Issue #4801 has been updated by Tom Wardrop.


> More simply, if you have String input (say from a user, or as parameters from an HTTP request) your Hash should have String keys.  If you have internal fixed values you're looking up you > should use Symbols for both.

It's rarely that simple though. I just have to think of one example where using the Sinatra frameworks template helper, #erb. It accepts an optional hash of local variables. It expects symbols for variable names which isn't such a bad decision, but in this particular circumstance I was calling templates dynamically based on URL parameters (doing string manipulation at the same time). Of course this lead to me wondering why the local variables I set weren't coming though; of course I was using Strings instead of Symbols, but it highlights the expectation of users for Symbol's and String's to be somewhat interchangeable when being used in-code.

> How do you determine (or who determines) "what makes the most sense in terms of memory and the garbage collector"?

If Ruby could somehow do that, then great, but otherwise what we have now with the differences between how strings and symbols are handled internally, is good enough I think.
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Feature #4801: Shorthand Hash Syntax for Strings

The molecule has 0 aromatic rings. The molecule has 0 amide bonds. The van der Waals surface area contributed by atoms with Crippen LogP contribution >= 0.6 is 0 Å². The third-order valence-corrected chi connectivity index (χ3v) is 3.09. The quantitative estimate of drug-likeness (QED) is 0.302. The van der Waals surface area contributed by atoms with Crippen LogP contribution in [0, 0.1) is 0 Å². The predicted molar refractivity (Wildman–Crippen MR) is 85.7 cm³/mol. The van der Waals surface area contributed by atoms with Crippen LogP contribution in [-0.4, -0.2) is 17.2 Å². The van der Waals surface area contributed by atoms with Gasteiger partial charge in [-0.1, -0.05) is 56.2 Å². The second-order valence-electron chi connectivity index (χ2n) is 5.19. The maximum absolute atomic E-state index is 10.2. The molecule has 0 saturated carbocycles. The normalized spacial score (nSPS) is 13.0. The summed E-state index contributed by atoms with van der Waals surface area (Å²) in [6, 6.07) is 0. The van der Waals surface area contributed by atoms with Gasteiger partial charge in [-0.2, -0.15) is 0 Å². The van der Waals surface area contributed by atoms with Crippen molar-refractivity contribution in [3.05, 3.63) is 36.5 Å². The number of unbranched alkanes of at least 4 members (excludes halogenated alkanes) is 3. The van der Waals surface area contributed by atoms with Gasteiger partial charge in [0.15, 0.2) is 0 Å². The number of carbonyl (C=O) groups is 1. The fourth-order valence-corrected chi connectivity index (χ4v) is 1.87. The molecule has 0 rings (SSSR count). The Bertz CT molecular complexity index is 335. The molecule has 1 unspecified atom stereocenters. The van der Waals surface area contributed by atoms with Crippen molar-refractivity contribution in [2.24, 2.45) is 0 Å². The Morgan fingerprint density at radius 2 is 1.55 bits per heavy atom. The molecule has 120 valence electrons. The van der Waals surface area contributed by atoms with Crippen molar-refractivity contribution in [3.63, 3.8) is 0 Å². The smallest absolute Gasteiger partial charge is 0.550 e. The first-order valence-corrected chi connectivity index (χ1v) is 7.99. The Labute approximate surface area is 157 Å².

http://redmine.ruby-lang.org/issues/4801

Author: Tom Wardrop
Status: Open
Priority: Normal
Assignee: 
Category: 
Target version: 


Assuming there's no technical limitation or ambiguities, I suggest that the shorthand syntax for symbol's in the context of an array, be applied to strings also.

E.g. {'key': 'value'}

I don't believe there are any syntax ambiguous that this would give rise to. The only consideration that may need to be made, is if there are plans to support shorthand syntax for quoted symbols, e.g. {'key': 'value'}. If quoted symbols are off the table, then there's no harm in implementing a shorthand hash syntax for strings. This may stem the growing problem of what I like to call 'symbolitis' , where symbol's are selected as the key type purely for their aesthetics and ease of use, even when strings are a more appropriate choice.

Thoughts?


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